The authors run a common macroeconometric model in a handful of languages and compare speeds. There is a twist, however.
To make the comparison as unbiased as possible, we coded the same algorithm in each language (which could reflect more about our knowledge of each language than its objective virtues.)
In my mind, this is a poor choice and is itself more biased. Part of choosing a programming language is choosing your programming paradigm. A more fair comparison would be to adopt the dominant paradigm of each language and compare speeds that way. This choice essentially pits poorly-written R code against well-written C++ code. How is this helpful?
The authors also make the following claims:
Issues such as avoiding loops through vectorization, which could help Matlab or R, are less important in our case. With 17,820 entries in a vector, vectorization rarely helps much in comparison with standard loops.
We did not explore the possibility of mixing language programming such as Rcpp in R. While such alternatives are often useful (although cumbersome to implement), a detailed analysis falls beyond the scope of this paper.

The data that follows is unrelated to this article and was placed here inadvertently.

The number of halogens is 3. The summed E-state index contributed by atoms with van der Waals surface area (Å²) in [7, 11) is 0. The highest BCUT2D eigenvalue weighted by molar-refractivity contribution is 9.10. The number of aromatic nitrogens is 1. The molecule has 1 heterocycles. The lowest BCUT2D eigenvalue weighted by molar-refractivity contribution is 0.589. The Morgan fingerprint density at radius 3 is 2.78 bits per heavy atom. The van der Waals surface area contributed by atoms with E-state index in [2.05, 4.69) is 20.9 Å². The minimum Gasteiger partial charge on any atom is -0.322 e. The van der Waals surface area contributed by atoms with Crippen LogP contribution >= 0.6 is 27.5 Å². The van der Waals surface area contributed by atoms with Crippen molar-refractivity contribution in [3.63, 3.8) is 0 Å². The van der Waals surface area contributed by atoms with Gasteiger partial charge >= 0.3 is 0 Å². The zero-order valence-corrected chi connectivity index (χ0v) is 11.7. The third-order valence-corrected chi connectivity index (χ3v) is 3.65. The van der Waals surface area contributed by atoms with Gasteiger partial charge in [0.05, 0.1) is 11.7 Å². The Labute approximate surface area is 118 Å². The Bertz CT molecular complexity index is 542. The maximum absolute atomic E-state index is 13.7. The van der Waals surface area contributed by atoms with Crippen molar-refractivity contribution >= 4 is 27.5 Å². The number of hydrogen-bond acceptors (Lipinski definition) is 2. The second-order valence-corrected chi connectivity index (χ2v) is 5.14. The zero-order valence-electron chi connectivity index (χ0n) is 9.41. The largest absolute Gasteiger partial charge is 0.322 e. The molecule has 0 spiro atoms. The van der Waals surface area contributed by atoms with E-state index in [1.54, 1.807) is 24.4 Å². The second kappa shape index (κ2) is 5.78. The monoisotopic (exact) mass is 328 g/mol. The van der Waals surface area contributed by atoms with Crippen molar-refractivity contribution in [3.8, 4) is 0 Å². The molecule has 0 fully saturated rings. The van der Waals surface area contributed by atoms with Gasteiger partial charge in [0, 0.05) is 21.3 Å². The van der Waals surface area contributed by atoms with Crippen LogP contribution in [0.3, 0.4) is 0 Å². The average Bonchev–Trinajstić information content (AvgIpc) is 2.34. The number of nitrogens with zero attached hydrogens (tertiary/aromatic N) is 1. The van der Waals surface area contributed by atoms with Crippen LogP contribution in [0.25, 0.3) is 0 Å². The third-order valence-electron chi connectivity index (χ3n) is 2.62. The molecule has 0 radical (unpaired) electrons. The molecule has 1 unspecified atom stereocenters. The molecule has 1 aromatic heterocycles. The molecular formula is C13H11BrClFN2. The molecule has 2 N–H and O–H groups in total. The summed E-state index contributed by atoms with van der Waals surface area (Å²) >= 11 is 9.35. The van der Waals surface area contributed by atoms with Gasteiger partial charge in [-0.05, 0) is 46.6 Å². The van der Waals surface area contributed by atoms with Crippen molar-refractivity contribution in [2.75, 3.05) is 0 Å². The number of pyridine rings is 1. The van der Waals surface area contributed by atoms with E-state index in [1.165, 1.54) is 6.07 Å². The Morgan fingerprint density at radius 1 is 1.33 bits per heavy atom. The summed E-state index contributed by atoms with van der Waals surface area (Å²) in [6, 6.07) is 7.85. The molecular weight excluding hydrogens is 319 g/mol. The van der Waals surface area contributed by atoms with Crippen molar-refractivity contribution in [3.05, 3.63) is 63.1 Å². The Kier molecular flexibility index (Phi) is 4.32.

First, I have found that the larger the vector, the more vectorization is an important concept in R.(Edit 7/14/2014 - In fairness, I am not sure that the authors' procedure would vectorize well anyway.) Second, I do not buy the implication that coding in C++ on its own is somehow much less cumbersome that calling a single Rcpp function to import that C++ code as a function to be called from R.
Their R code, by the way, had an "if" statement in the middle of 3 nested "for" loops which were themselves nested in a "while" loop. Ummmm.... yeah.
Oh, yes. I do believe that R code written that way was "500 to 700 times slower than C++." Imagine that...
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